I am just thinking aloud in these last few posts. Does it help to clarify what I see as the distinctive yet equally valuable work that goes on both the academy and the church or have I just muddled the waters further?
In light of the online debate about whether there is an anti-traditional bias in biblical studies, I wanted to write a few brief posts outlining my thoughts as someone who works in both the academy and the church. This post will look at the different goals of each institution and the next post on the different methods to achieve these goals.
As I see it, the purpose of the Humanities in the University is to study different subjects that help to illuminate what it means to be human, including the psychological, social, cultural, and ethical dimensions of human existence. Religious Studies is one branch of the Humanities that examines the formation and development of particular human communities around a set of beliefs and practices in specific contexts. The ultimate goal of the academy is to produce new knowledge, whether breaking down older paradigms or advancing new lines of research based on different ways of interpreting the same data or fresh discoveries.
Churches, on the other hand, act as custodians that guard what they see as the treasure entrusted to them (2 Timothy 1:14) or the faith handed down to the saints (Jude 1:3). This is preserved and protected by a canon of scriptural writings, creeds, common rituals, and trained clergy. However, it is also true that churches will always be changing as they enter into dialogue with the traditions that they inherit from within different historical, social, and cultural contexts.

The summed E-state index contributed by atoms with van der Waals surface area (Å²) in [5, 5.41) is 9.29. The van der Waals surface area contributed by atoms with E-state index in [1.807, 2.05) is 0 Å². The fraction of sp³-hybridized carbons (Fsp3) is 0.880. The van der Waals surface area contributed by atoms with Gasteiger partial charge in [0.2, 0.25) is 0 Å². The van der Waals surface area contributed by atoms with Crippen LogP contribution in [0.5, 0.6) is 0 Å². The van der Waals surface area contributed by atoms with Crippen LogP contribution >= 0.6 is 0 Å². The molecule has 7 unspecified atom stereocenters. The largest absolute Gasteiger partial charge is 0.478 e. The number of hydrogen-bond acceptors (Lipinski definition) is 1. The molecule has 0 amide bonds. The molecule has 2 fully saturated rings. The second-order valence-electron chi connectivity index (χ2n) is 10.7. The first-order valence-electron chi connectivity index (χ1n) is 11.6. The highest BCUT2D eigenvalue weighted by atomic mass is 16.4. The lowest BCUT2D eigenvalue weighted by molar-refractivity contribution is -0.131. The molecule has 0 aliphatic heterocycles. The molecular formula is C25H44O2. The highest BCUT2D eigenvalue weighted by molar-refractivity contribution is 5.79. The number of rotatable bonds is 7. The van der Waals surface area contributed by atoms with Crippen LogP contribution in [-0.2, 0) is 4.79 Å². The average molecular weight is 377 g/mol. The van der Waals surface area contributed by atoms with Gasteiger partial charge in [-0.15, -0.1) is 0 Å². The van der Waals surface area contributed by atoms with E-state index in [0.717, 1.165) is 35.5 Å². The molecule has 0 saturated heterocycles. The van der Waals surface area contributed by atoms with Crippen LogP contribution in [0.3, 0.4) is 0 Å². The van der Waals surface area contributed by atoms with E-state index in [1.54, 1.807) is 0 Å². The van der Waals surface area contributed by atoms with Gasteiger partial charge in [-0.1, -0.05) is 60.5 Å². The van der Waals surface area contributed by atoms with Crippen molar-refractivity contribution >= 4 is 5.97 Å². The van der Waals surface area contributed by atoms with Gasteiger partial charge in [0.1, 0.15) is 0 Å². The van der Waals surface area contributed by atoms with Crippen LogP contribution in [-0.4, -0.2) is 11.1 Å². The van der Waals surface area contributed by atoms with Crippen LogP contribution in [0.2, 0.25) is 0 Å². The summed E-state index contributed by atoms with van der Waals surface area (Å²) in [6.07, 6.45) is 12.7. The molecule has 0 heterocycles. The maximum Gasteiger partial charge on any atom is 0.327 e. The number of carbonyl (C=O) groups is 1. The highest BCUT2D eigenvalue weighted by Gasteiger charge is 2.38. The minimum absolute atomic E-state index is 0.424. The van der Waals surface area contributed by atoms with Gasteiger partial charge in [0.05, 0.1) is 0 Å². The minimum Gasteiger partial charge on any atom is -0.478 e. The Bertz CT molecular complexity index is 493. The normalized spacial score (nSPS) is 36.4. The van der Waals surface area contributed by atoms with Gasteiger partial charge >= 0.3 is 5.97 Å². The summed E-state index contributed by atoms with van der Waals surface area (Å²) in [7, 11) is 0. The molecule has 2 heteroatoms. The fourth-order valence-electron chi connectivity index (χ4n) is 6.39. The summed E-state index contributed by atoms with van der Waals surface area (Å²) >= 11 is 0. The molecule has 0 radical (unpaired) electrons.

It may seem like the goal of these two institutions, the academy and the church, are antithetical. Indeed, there may be some core convictions by which a certain Christian scholar has been shaped that may differ from his or her peers coming out of a different tradition. However, from my Christian standpoint, I think we ought to acknowledge that our understanding is always only limited and partial, that we see through a mirror dimly and know only in part until eternity when we see face to face and have complete understanding (1 Corinthians 13:12). Thus, this can be an invitation to continually explore and test what we think we know and to see if we can arrive at a greater understanding of some matters in every generation. All truth is God’s truth, even in the areas that have yet to be explored or fully grasped.
Joshua Berman charges the biblical studies guild with an implicit bias against allegedly “conservative” approaches that defend the coherence, antiquity, or historicity of a biblical narrative, while not critically interrogating readings that may support allegedly “liberal” agenda, in his essay “The Corruption of Biblical Studies.” This provoked several responses from all over the scholarly spectrum including Marc Z. Brettler’s “Biblical Studies: No More Corrupt than any Other Discipline“, Jon D. Levenson’s “Deeper Reasons for the Bias in Biblical Studies“, David M. Carr’s “Academic Biblical Criticism is not Corrupt“, Craig Bartholomew’s “Why Biblical Scholar’s Should Declare their Worldviews“, and Benjamin D. Sommer’s “Biblical Scholars are Open to Self-Correction, and They Listen to Conservatives, Too.” As a New Testament scholar, I do not share the expertise in the Hebrew Bible exhibited by the distinguished scholars who have written the pieces above. I do, however, have some thoughts about the relationship of the academy and the community of faith since I have one foot each in both worlds. Before I offer some thoughts, have a read though the articles to see what you think about the issue.